We then visited the American Berkshire pigs. They are fed a diet of non-GMO corn and soy, and live in large, wooded lots, where they root and forage for tubers, shrubs, and berries, a behavior very natural to their species.

Through the course of the afternoon, the family described the diverse range of markets where they sell their product. There are the Farm Stand and farmers markets, of course. But there is also a long list of restaurants (available on their website) and local processing companies, like Daniele, Inc Fine Charcuterie. In addition, they are planning to start offering monthly farm tours.

One theme that seemed to permeate into many of our conversations, and indeed into much of Blackbird’s agricultural model, is the burgeoning farm-to-table movement in Rhode Island. “I want people to be educated about industrial farming”, Ann Marie explained, so they know the reasons to support local farms that use responsible, sustainable practices.

She explained that “everything Blackbird Farm does, is done in Rhode Island” – RI Beef and Veal harvests the animals, Westerly Meat Packing cuts the beef and pork, Central Falls Provisions makes their sausages and hotdogs, and Eat Drink RI manages their media and cooking classes.

And as many things in life do, our conversation came to the cost of their products. “It’s going to cost a little more” than industrial meat, Ann Marie said plainly. As she explained, every part of their production model focuses on quality – the superior breeding of Angus cattle; the pasture-based feeding; the local processing; and even small-scale packaging. Pasture is not subsidized by the federal government, and federal agricultural policy actually makes non-GMO feed more expensive than GMO (despite little actual increase in yields), and artificial drives up demand for meat grown in factory farms and in foreign countries, as compared to local, sustainable farms.

Decisions at Blackbird are made “to bring superior quality to the consumer”. This motivation is in direct contrast to that of industrial agriculture, where quantity and profit are the only driving factors, and questions of animal welfare, the growth of local economies, the appropriateness of diet regimens, and the use of pharmaceuticals are largely ignored.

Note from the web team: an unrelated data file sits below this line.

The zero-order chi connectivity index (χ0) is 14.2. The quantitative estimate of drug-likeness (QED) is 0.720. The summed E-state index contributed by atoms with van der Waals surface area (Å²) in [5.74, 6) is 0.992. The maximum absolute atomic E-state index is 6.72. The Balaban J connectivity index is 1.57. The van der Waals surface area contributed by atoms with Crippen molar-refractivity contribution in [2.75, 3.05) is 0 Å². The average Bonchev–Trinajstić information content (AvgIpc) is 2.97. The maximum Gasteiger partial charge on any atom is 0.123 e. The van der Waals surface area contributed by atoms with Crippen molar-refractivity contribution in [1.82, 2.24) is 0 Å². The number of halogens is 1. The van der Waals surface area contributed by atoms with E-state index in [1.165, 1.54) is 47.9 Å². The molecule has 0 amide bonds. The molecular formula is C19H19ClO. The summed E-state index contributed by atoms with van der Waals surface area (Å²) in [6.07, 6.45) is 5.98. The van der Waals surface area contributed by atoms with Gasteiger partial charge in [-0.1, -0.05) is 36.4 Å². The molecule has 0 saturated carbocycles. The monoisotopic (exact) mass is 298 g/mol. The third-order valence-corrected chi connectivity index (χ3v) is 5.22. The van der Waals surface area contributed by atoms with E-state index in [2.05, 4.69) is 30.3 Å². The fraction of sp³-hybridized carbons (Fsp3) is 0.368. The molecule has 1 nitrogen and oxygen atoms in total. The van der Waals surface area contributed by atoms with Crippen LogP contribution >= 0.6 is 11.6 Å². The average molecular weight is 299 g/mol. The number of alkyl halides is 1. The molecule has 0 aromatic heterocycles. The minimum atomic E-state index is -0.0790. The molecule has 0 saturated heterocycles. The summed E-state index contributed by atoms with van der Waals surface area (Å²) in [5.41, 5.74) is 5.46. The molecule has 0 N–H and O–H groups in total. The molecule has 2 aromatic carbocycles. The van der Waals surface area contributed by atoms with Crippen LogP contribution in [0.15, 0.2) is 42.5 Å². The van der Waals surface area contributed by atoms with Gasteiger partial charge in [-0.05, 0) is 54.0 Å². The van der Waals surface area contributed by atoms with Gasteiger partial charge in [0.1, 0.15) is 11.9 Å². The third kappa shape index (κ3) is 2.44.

Looking at Blackbird Farm, and at the local, sustainable food economy in Rhode Island to which it is so intimately tied, it’s hard to even directly compare it to industrial agriculture. Blackbird Farm’s model is a completely different paradigm than that of industrial agriculture; their meat, a completely different product.

“Once people come here, see what goes into our product, and taste it, they’re sold”, Ann Marie said candidly. This sentiment is validated by the number of repeat customers that they have, and I can personally attest to it myself. The marbling, the color, and the taste are all vastly superior to industrial meat, and the pasture-based diet means that the meat is full of healthy omega-3 fatty acids.

Ann Marie left me with a reiteration of the phrase that has grown in popularity in recent years: “know who your farmer is, know where your food comes from”. Personally, my journey towards local, sustainable food over the past few years brought me to Blackbird Farm as a principle source of my family’s meat. I have come to know my farmers, and I see where my food comes from; and you know what? From the animal treatment and the pastures to the sustainable practices and local production – I really like what I see.

 

 

My column appears every other Sunday in The Woonsocket Call and The Pawtucket Times. The above article is the property of The Woonsocket Call and The Pawtucket Times, and is reprinted here with permission from these publications. These are excellent newspapers, covering important local news topics with voices out of our own communities, and skillfully addressing statewide and national news. Click these links to subscribe to The Woonsocket Call or to The Pawtucket Times. To subscribe to the online editions, click here for The Call and here for The Times. They can also be found on Twitter, @WoonsocketCall and @Pawtuckettimes.